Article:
Tuesday, March 9, 2010

Scotch Sazerac

My friend Matt at UC Davis sent me an interesting idea he had tried last week: a Sazerac made with Scotch instead of the usual rye or brandy. So when he came for drinks on Friday, we made one together. It was definitely a success, but the peat smoke from the base spirit made it a very different cocktail.

Scotch Sazerac
  • 2 oz Scotch (Highland Park)
  • 1 tsp simple syrup
  • 1/2 tsp absinthe (St. George)
  • 4 dashes Peychaud’s Bitters
  • 1 drop Angostura Bitters
  • Lemon peel
I used Chuck Taggart's method of preparing a Sazerac as a template. In short:

Ice an old-fashioned glass. In another glass, combine spirits, simple syrup, bitters and ice. Stir. Go back to the first glass. Rinse with absinthe. Strain the contents of the second glass into the iced, absinthe-coated glass. Twist the lemon peel to express the oil over the drink. Rub the peel along the lip of the glass. Drop it in or not.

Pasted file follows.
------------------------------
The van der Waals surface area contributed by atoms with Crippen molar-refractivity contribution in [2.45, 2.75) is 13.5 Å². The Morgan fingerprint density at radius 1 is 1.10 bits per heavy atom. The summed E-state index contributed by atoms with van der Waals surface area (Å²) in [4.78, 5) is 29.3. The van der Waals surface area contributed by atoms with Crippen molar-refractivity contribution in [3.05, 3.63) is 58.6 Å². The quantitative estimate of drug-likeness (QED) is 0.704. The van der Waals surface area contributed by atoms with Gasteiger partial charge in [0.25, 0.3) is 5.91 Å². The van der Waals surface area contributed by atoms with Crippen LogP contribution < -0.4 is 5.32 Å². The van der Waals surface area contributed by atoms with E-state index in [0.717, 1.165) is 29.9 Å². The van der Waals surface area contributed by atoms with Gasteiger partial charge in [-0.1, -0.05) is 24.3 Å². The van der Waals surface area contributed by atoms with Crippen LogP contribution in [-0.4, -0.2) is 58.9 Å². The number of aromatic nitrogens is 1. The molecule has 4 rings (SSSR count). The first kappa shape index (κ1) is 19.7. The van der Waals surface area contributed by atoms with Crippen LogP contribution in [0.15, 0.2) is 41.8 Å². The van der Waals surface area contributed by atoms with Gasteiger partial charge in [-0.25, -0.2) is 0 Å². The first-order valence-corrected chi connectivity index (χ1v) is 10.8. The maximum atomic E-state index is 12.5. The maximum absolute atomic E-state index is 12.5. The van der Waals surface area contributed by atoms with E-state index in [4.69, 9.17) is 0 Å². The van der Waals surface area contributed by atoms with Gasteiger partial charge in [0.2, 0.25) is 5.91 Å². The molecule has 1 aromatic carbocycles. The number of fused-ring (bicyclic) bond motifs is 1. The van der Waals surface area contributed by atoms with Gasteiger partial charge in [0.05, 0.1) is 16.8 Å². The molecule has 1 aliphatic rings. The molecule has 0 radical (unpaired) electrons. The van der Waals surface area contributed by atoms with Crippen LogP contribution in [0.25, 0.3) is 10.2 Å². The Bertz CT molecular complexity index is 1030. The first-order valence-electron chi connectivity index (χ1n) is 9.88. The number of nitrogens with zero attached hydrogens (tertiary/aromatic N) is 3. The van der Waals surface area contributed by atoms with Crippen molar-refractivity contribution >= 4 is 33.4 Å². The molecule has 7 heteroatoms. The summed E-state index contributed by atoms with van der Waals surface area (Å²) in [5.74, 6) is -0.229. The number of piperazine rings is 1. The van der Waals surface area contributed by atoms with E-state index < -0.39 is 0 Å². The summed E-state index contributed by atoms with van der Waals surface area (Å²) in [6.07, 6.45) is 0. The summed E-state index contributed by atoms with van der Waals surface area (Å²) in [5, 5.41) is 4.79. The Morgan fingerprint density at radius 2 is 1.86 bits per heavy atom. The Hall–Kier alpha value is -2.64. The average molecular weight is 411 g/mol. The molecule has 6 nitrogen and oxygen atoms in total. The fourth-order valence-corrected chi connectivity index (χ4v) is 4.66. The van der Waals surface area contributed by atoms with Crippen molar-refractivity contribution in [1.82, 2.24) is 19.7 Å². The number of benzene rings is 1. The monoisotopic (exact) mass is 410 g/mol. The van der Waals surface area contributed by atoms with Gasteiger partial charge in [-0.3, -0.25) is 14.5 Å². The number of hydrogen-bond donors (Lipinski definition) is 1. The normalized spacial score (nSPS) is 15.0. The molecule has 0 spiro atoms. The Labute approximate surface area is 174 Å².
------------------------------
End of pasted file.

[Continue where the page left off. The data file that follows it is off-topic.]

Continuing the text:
This is clearly a Sazerac relative, though the really odd member of the family. Tasty, but stiffer—a Sazerac for a chillier climate, perhaps. (San Francisco in the evening feels at times like it could be in the Orkney Islands, so it’s no surprise that Matt and I liked this.)

For every other conceivable Sazerac, drop in on Erik at Underhill-Lounge. My fellow San Franciscan seems to have posted them all for the month of February and a few bonuses in March.


  1. I was a Sazerac virgin until some weeks ago. I'll have to try this recipe. Thanks to Matt for running fearless with this suggestion!

  2. I certainly recommend it if you like Scotch, which is very assertive in the Sazerac treatment. It’s as if the other ingredients are fixings, grace notes, a slender frame.


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